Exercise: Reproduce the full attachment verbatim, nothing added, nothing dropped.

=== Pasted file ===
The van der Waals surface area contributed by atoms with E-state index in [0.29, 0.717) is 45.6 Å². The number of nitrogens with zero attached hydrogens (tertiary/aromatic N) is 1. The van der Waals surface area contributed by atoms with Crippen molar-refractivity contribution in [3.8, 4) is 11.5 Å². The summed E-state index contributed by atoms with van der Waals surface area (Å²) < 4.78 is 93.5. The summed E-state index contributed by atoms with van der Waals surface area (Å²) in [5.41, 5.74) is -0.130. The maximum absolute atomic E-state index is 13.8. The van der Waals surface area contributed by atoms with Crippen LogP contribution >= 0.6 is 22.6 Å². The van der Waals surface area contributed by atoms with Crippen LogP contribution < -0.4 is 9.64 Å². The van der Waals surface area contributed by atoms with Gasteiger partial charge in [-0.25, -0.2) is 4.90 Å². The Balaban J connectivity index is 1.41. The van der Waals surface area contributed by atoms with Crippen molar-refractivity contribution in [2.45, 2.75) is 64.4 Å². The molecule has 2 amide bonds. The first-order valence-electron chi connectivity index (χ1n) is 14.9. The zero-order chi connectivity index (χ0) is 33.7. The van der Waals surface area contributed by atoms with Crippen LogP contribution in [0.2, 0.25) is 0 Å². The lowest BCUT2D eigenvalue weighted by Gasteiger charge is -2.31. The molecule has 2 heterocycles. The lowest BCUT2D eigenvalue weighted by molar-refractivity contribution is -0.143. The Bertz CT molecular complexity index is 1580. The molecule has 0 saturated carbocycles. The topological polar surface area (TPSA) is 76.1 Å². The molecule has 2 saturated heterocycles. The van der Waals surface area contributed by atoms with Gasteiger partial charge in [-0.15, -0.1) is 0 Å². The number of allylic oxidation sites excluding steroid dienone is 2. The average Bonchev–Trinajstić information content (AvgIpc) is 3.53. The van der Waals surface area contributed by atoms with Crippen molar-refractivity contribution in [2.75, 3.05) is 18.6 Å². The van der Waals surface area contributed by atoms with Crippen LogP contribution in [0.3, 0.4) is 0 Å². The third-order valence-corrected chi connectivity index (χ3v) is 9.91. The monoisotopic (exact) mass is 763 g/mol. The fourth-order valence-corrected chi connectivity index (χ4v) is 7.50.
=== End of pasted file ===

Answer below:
The van der Waals surface area contributed by atoms with E-state index in [0.29, 0.717) is 45.6 Å². The number of nitrogens with zero attached hydrogens (tertiary/aromatic N) is 1. The van der Waals surface area contributed by atoms with Crippen molar-refractivity contribution in [3.8, 4) is 11.5 Å². The summed E-state index contributed by atoms with van der Waals surface area (Å²) < 4.78 is 93.5. The summed E-state index contributed by atoms with van der Waals surface area (Å²) in [5.41, 5.74) is -0.130. The maximum absolute atomic E-state index is 13.8. The van der Waals surface area contributed by atoms with Crippen LogP contribution >= 0.6 is 22.6 Å². The van der Waals surface area contributed by atoms with Crippen LogP contribution < -0.4 is 9.64 Å². The van der Waals surface area contributed by atoms with Gasteiger partial charge in [-0.25, -0.2) is 4.90 Å². The Balaban J connectivity index is 1.41. The van der Waals surface area contributed by atoms with Crippen molar-refractivity contribution in [2.45, 2.75) is 64.4 Å². The molecule has 2 amide bonds. The first-order valence-electron chi connectivity index (χ1n) is 14.9. The zero-order chi connectivity index (χ0) is 33.7. The van der Waals surface area contributed by atoms with Crippen LogP contribution in [0.2, 0.25) is 0 Å². The lowest BCUT2D eigenvalue weighted by Gasteiger charge is -2.31. The molecule has 2 heterocycles. The lowest BCUT2D eigenvalue weighted by molar-refractivity contribution is -0.143. The Bertz CT molecular complexity index is 1580. The molecule has 0 saturated carbocycles. The topological polar surface area (TPSA) is 76.1 Å². The molecule has 2 saturated heterocycles. The van der Waals surface area contributed by atoms with Gasteiger partial charge in [-0.15, -0.1) is 0 Å². The number of allylic oxidation sites excluding steroid dienone is 2. The average Bonchev–Trinajstić information content (AvgIpc) is 3.53. The van der Waals surface area contributed by atoms with Crippen molar-refractivity contribution in [2.75, 3.05) is 18.6 Å². The van der Waals surface area contributed by atoms with Crippen LogP contribution in [0.3, 0.4) is 0 Å². The third-order valence-corrected chi connectivity index (χ3v) is 9.91. The monoisotopic (exact) mass is 763 g/mol. The fourth-order valence-corrected chi connectivity index (χ4v) is 7.50.